RICO Act and the Mafia Term Paper

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Oreto, 37 F.3d 739 (1st Cir. 1994). The 2st Circuit rejected the defendant's claim that requiring two predicate acts for conviction under one theory of liability but only one act for conviction under "loan sharking," violated equal protection.

Due Process. The forfeiture provisions of RICO have been criticized for violating the Due Process Clause of the Fourteenth Amendment. Numerous cases have rejected this criticism including U.S. v. Nichols, (10th Cir. 1994).

Tenth Amendment. Arguments that RICO unconstitutionally intrudes upon state sovereignty in violation of this Amendment have all been summarily rejected. U.S. v. Thompson, 685 F.2d 993-1001 (6th Cir. 1982).

Most experts agree that RICO has been abused since its first effective use against the Mafia in the 1980s. For certain, it has virtually destroyed the Mafia -- Blakey's intended goal and its only intended purpose at the time. However, even prior to the first Mafia convictions under its statutes, the moneymaking possibilities of its triple damages clause became difficult to pass up, and the definitions of "racketeering" were expanded on a case-by-case basis to take advantage of them for cases not even remotely connected to the original intent of the bill. However, the RICO Act has survived all constitutional and legal challenges, as well as the doubts and questions about its ever-increasing scope of application.

Contemporary Issues (Walker, 2010)

Under RICO, the Obama administration is seeking a $300 billion judgment against the tobacco industry for their 50 years of deceiving the American public that "has cost the lives and damaged the health of untold millions of Americans." Previous court rulings that barred the government from collecting $280 billion in past tobacco company profits are requested to be thrown out. At the same time, a group of tobacco companies are asking the Court to throw out any past rulings that the tobacco companies purposely and illegally hid the dangers of cigarette smoking.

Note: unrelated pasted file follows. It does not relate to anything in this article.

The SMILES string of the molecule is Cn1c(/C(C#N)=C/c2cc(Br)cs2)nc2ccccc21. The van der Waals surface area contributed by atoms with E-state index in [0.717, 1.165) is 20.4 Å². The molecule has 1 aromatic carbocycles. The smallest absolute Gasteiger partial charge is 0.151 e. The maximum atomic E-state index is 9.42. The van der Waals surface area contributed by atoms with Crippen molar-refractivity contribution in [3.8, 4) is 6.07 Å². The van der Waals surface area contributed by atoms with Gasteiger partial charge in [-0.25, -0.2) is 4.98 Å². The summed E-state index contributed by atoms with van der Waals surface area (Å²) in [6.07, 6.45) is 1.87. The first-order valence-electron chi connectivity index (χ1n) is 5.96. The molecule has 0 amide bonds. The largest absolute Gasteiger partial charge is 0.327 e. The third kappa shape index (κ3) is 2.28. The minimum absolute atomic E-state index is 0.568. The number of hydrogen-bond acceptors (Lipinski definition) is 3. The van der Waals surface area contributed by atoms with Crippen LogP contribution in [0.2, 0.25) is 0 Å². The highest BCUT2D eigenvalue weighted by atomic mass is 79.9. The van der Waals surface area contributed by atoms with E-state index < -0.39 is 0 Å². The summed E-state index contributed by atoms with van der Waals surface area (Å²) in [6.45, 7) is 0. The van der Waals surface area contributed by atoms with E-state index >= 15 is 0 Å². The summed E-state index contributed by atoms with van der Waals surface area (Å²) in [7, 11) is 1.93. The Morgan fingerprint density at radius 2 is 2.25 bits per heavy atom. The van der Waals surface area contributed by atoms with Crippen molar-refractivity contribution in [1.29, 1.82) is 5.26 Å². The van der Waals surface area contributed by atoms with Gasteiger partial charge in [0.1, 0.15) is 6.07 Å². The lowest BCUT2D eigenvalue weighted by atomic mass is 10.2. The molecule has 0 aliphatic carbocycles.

In February, 2010, SK Foods, grower, processor and distributor of tomato and other food products nationwide, has been indicted under RICO on seven charges including defrauding SK Foods' corporate customers through bribery and food misbranding and adulteration. Wire fraud charges and obstruction of justice are also included.

The Supreme Court, in January, 2010, ruled against New York City and their effort to use RICO to sue Internet cigarette sellers. New York's suit charged Hemi Group with fraud for its failure to provide customer information to the state. The court's states opinion was that New York City simply could not use the racketeering law to collect tobacco taxes from the defendant.

February, 2010. Scott Rothstein, a disbarred Florida lawyer who is alleged to have swindled investors out of $1.2 billion, is being sued by the federal government under RICO for mail, wire, and bank fraud in addition to money laundering. In a typical Ponzi-scheme, Rothstein and his cohorts sold fake legal settlements to investors.


RICO cannot be considered just another criminal statute. It covers civil law as well, and has been used to battle everything from the Catholic Church to spouses who attempt to hide assets in divorce proceedings. To some the law is a godsend with a wide and liberal net. To others the application of RICO has brought concerns about an overreaching government and abuse of some defendants' Constitutional rights. Constitutional challenges have been numerous.

But RICO stands as a beacon to warn all those who defy it that it has conquered almost every foe, every challenge, and remains in full force.


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